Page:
Ancillary note: In San Francisco, the Australian team had played a California XXII side composed of members from the Occidental and Oakland Cricket Clubs. The Oakland club was the first cricket team established on the East Bay, which became home to several cricket teams between 1878 and 1913. This was the first time a California side played an Australian national side.[4]

Aftermath of the Midwinter incident

Meanwhile, back in England, the Graces endured months of controversy about the payments they received as supposed amateurs, much of which had come to light as a result of the Midwinter affair. Charges were brought against them at a stormy meeting of the Gloucestershire club's members and they were vilified in the press. In the end, little came of it. The Graces had too much influence. WG was simply too popular to be challenged and EM as a coroner was seen to be a "pillar of the community". So, although their ears burned, they escaped censure and nothing much changed.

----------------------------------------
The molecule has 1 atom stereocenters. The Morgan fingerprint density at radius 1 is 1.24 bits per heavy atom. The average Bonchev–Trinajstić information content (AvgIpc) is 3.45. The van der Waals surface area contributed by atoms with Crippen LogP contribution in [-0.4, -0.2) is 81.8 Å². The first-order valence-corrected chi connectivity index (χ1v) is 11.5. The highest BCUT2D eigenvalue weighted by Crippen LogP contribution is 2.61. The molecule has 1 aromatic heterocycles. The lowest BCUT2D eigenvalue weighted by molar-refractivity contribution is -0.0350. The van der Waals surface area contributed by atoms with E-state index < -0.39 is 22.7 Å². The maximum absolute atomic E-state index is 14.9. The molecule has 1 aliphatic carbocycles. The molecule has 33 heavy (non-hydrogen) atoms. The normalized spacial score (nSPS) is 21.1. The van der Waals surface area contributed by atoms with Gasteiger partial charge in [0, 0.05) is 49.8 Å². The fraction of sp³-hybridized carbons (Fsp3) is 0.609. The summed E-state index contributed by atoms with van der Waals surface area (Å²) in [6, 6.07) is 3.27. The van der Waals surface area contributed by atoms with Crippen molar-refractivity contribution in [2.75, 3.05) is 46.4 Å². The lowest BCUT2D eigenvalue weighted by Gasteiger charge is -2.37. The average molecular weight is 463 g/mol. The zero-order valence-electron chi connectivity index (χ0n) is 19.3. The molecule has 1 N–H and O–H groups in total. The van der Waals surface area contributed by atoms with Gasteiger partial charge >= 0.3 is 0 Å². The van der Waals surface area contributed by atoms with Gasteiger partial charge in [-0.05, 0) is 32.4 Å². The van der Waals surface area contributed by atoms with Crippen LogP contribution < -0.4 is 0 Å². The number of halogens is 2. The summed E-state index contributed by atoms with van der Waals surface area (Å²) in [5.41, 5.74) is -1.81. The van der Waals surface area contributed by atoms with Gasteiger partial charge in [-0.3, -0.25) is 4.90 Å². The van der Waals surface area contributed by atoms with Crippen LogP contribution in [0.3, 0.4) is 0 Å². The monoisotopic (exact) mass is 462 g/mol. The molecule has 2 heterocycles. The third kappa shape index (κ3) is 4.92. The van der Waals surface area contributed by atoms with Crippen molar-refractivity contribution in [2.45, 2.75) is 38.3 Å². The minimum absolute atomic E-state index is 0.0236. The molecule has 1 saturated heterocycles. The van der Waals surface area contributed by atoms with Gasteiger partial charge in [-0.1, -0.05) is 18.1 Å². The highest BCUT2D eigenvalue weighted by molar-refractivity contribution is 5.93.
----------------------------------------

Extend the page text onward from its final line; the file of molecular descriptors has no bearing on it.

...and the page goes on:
See also


  1. ^ a b c Knox, p. 11.
  2. ^ Robinson, p. 10.
  3. ^ HS Altham, A History of Cricket Volume 1, Allen & Unwin, 1962, (ISBN 978-0047960239), p. 135.
  4. ^ David Sentance, Cricket in America 1710–2006, MacFarland, 2006, ISBN 978-0-7864-2040-7, p. 139.

External sources

  • CricketArchive – season summaries

Annual reviews


  • Derek Birley, A Social History of English Cricket, Aurum, 1999
  • Chris Harte, A History of Australian Cricket, Andre Deutsch, 1993
  • Jack Pollard, The Complete Illustrated History of Australian Cricket, revised edition, Viking, 1995